Jack Robertson is Webdiary’s Meeja Watch columnist. He is a former helicopter pilot in the Australian Defence Force.
What makes me despair about history like this?
Q: Who gave the order to wipe the demonstrators out?
A: Higher command. We were told to be on the lookout for the civilians because a lot of the Fedayeen and the Republican Guards had tossed away uniforms and put on civilian clothes and were mounting terrorist attacks on American soldiers. The intelligence reports that were given to us were basically known by every member of the chain of command. The rank structure that was implemented in Iraq by the chain of command was evident to every Marine in Iraq. The order to shoot the demonstrators, I believe, came from senior government officials, including intelligence communities within the military and the U.S. government.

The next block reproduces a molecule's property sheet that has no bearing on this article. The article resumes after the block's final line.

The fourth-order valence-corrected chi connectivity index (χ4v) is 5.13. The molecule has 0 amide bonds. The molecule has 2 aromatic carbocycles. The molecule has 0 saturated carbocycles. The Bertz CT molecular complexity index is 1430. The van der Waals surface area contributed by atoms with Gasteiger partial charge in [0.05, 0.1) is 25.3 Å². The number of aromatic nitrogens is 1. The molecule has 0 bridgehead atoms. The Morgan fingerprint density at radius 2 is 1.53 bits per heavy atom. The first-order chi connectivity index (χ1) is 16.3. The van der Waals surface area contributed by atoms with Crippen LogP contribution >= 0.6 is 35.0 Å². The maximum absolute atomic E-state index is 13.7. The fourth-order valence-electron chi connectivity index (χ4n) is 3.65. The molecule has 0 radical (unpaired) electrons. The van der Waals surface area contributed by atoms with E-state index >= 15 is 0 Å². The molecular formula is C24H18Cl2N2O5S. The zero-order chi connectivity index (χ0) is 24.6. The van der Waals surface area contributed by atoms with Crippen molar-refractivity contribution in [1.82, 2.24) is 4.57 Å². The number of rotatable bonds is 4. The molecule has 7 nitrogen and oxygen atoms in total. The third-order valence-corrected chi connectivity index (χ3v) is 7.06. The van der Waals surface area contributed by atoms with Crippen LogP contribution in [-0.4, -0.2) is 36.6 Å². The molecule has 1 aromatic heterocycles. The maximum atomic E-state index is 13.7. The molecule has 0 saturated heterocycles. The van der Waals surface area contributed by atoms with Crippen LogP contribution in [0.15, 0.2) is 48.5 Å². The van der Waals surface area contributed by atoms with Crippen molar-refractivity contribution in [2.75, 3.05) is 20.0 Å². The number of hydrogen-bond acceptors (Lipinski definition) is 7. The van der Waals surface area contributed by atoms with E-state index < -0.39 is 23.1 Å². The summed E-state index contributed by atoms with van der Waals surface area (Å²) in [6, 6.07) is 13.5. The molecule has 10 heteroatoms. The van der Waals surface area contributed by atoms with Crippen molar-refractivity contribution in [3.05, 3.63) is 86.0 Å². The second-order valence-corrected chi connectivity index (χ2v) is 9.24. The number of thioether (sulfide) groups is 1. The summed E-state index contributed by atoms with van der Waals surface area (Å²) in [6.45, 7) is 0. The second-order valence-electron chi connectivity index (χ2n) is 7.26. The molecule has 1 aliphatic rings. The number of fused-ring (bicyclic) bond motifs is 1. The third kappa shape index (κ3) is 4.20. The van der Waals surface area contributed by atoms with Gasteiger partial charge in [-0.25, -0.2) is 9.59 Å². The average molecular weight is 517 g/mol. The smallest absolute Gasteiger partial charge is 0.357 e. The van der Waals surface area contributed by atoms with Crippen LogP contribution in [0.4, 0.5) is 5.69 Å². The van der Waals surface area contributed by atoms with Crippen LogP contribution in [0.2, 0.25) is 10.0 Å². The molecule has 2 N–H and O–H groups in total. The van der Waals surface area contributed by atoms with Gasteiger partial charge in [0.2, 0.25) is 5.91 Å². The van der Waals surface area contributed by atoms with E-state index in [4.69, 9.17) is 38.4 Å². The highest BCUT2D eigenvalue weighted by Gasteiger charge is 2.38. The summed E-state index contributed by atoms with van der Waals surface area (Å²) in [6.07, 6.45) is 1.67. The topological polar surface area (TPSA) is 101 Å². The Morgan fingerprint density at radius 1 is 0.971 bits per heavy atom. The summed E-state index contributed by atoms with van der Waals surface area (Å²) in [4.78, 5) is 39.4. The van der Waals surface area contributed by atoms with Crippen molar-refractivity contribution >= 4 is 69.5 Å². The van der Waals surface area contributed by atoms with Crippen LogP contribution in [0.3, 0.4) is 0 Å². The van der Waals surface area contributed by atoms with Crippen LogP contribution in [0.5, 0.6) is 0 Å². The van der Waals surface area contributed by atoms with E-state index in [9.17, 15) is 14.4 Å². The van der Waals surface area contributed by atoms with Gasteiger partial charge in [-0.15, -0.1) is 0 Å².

Q: What kind of firepower was employed?
A: M-16s, 50-cal. machine guns.
Q: You fired into six or ten kids? Were they all taken out?
A: Oh, yeah. Well, I had a “mercy” on one guy. When we rolled up, he was hiding behind a concrete pillar. I saw him and raised my weapon up, and he put up his hands. He ran off. I told everybody, “Don’t shoot.” Half of his foot was trailing behind him. So he was running with half of his foot cut off.
What makes me despair are premonitions like this from fiteen months ago, warning of the brutal butchery this ex-Marine will live with for the rest of his life: